Remember that existential comedy-mystery about self-aware, self-absorbed hipsters that you requested?
As great as my appreciation for "Bored to Death" may be, though, it comes with one rather major caveat: The pilot episode isn't very good. The tone, the characters and the pacing of creator Jonathan Ames' world just weren't locked in properly in the beginning and it's actually amazing that HBO executives were able to see past that pilot and order a series.
[Full review after the break.]
Schwartzman plays Jonathan Ames (yes, it's that sort of series), a writer struggling with the breakup of a relationship and his inability to produce a second novel. Not helping his struggles are his appreciation of marijuana and an over-reliance on white wine.
Jonathan's best friends are enablers and like-minded individuals, manic depressive cartoonist Ray (Galifianakis, very funny, but still short of his full potential) and big-deal magazine editor George (Danson, in top form), who mostly give him license for additional wallowing and pot-smoking.
One day, on a whim, Jonathan posts an ad on Craig's List describing himself as an unlicensed private investigator, figuring his appreciation for Raymond Chandler will take the place of any real expertise. Whether he does it out of boredom, as the show's title suggests, or as a new form of procrastination, he's soon enlisted to track down missing relatives and philandering partners. He may not be good, but he's cheap.
Since everything in his world is really all about Jonathan, the mysteries are as well and sometimes there aren't even clients or investigations so much as excuses to go undercover, something Jonathan does spectacularly well. Even when playing other people, he can only play himself.
Although Ames (the real man, not the fictional character) denied any real connection when I asked him point-blank at Television Critics Association press tour, readers familiar with Paul Auster's New York Trilogy are almost certain to make a connection with the novella "City of Glass," in which a mystery writer tries his hand at private investigation with predictably meta consequences.
When approaching "Bored to Death," a key thing to remember is that you aren't necessarily supposed to like Fictional Jonathan. A poorly motivated, self-hating narcissist, Jonathan might, in fact, be hatable, if he weren't played by Schwartzman, who makes the character a perfectly plausible extension of Max Fischer from "Rushmore." Jonathan's girlfriend ("Wackness" star Olivia Thirlby, who could be used a lot more) leaves him because he keeps saying he'll change, but he never does and the show mocks the idea that even by forcing new experiences on yourself it's ever really possible for an entrenched person to change who they are.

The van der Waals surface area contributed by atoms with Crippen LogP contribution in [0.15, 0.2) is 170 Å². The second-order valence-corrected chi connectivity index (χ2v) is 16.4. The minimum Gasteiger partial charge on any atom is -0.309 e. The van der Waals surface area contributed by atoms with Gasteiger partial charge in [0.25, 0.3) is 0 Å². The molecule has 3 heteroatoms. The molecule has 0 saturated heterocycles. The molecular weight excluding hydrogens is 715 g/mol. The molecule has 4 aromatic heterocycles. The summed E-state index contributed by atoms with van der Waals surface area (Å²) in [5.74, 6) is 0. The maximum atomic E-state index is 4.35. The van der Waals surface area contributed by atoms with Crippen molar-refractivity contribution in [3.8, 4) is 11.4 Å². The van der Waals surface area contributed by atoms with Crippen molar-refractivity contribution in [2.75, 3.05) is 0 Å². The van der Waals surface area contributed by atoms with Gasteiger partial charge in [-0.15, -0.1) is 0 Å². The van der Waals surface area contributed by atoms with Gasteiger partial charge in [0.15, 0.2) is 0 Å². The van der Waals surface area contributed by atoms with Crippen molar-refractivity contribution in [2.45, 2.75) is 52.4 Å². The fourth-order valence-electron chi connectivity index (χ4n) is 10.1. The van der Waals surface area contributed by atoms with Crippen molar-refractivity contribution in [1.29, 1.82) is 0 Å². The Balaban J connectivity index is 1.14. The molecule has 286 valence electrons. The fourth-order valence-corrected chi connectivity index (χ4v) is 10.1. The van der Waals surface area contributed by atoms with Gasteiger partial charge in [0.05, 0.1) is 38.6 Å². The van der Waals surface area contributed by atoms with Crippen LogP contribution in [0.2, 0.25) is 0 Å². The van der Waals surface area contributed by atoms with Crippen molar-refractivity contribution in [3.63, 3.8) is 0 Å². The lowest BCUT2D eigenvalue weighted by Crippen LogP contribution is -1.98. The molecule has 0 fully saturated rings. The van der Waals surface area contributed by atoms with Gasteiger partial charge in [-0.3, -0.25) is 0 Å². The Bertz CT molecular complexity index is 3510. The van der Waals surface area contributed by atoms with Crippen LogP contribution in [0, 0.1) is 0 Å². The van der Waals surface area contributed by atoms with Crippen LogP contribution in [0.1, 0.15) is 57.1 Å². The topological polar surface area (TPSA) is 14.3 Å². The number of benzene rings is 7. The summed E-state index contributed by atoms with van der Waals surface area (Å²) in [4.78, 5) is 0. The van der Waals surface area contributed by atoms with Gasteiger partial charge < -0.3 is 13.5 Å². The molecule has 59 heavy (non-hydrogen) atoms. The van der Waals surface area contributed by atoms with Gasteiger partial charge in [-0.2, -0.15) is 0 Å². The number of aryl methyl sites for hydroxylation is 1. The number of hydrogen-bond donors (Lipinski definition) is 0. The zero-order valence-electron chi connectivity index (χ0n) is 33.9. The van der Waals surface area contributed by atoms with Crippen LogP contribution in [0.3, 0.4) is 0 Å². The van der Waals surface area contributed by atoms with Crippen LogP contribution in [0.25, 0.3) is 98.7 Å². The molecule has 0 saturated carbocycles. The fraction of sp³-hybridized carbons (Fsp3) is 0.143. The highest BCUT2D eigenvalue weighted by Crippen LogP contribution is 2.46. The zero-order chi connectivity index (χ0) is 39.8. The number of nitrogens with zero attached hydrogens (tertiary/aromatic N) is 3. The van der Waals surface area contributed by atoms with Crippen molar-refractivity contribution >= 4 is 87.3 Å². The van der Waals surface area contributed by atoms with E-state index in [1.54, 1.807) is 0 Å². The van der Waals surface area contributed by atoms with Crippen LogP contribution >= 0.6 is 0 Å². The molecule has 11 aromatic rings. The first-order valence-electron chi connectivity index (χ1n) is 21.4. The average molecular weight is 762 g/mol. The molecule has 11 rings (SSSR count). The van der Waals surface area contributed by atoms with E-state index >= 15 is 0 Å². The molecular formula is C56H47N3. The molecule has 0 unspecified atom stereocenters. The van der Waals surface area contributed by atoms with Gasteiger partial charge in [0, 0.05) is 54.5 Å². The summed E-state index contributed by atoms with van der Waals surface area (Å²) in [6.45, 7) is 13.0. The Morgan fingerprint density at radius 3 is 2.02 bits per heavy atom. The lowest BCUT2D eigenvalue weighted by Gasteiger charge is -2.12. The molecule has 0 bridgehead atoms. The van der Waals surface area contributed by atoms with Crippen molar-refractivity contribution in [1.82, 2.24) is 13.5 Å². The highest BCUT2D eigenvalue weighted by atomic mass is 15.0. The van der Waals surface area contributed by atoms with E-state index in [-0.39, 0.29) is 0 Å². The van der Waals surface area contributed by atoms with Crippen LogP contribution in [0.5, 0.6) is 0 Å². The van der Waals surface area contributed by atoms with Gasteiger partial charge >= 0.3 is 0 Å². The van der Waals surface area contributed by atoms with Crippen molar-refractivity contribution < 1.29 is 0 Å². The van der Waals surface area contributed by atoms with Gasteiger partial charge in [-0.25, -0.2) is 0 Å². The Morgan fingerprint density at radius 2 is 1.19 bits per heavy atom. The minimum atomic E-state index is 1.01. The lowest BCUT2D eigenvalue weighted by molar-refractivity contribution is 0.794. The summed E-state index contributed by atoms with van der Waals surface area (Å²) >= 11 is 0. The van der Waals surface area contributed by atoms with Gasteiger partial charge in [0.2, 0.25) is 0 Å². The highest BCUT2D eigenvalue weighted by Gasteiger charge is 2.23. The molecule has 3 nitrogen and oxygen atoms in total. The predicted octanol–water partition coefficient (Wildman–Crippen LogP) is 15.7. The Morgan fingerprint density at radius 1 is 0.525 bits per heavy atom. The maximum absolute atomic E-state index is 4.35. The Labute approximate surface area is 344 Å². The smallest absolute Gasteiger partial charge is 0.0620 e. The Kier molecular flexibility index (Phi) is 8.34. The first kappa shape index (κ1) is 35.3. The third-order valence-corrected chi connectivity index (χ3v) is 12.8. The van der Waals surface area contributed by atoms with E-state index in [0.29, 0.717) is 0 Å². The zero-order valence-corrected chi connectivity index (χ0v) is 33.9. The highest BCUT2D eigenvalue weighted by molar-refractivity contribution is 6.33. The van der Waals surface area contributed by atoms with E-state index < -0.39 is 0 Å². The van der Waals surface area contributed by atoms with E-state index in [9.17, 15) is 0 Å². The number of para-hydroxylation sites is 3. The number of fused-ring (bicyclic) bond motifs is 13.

"Lives don't change," declares an aggressive shrink played by Denis O'Hare. "We simply become more comfortable with our core misery. Which is a form of happiness."
The entire premise is a lark on the notion that a man this far up his own butt would decide that his true calling was investigating the world around him. And no, it not a coincidence that a major subplot of Episode Two finds Jonathan and Ray getting colonics.
Very little in "Bored to Death," in fact, is a coincidence, which I appreciated. You start by feeling that the laconic world-view is like something out of a Jim Jarmusch film and then Jim Jarmusch appears in Episode Three, playing himself. That, in turn, is a reminder that one of Jarmusch's few acting roles was in the movie "Blue in the Face," which just happens to have been written by Paul Auster, who just happens to have *totally* not inspired "Bored to Death," if you trust Jonathan Ames. "Bored to Death" is a proudly circular, self-devouring ouroboros of a comedy. And you'll recall that Charlie Kaufman utilized the ouroboros symbol in "Adaptation," so nobody will be surprised that Charlie Kaufman is name-checked in an early episode.
"Bored to Death" occupies an expansive intellectual universe, one that can encompass references to "Fight Club," Carl Jung, Pedro Almodovar favorite Rossy de Palma, Frank O'Hara and the 1976 TV movie "Raid on Entebbe" (previously prominently mentioned in an episode of "House," which Jonathan Ames almost certainly knows). So yes, the show is both smart and pretentious, a combination that resonates with this reviewer.
It's hard to explain why the first episode doesn't work, but it's going to turn off a number of viewers. Because the premise is so slight and hardly needs to be justified at all, it's not like "Bored to Death" has all that much exposition to go through.
Maybe Real Ames hadn't figured out how to make Fictional Ames into an amiable enough shlemiel? Subsequent episodes use Schwartzman's gift for physical comedy and make him into a bit of a punching bag. Maybe Ames needed a couple weeks to utilize the hilarity in Galifianakis' man-child vulnerability? Maybe there just wasn't enough screentime for Danson? Perhaps later episodes were aided by guest stars like Kristen Wiig, Oliver Platt and the aforementioned O'Hare.
Or maybe Ames just found a way to make "Bored to Death" funny after that first episode. It's not a laugh-out-loud kind of hilarity so much as a "Yes, I'm in on the joke" complicity. "Bored to Death" ropes you (or "me," I guess) into the idea that you understand these characters, before exposing the ways in which you're like these characters.
I guess that means a certain amount of self-identification may be required to really get "Bored to Death," but because of the amount of interwoven pop culture awareness, much of the work has been done for you. If you like Jarmusch or Auster, if you like Woody Allen or Jonathan Lethem, if you laugh at articles from McSweeney's or you found HBO's "The Life and Times of Tim" to be hilarious, give "Bored to Death" a shot. And make sure you stick with it past the first week. It gets better. I promise.
"Bored to Death" premieres on HBO on Sunday, Sept. 20 at 9:30 p.m.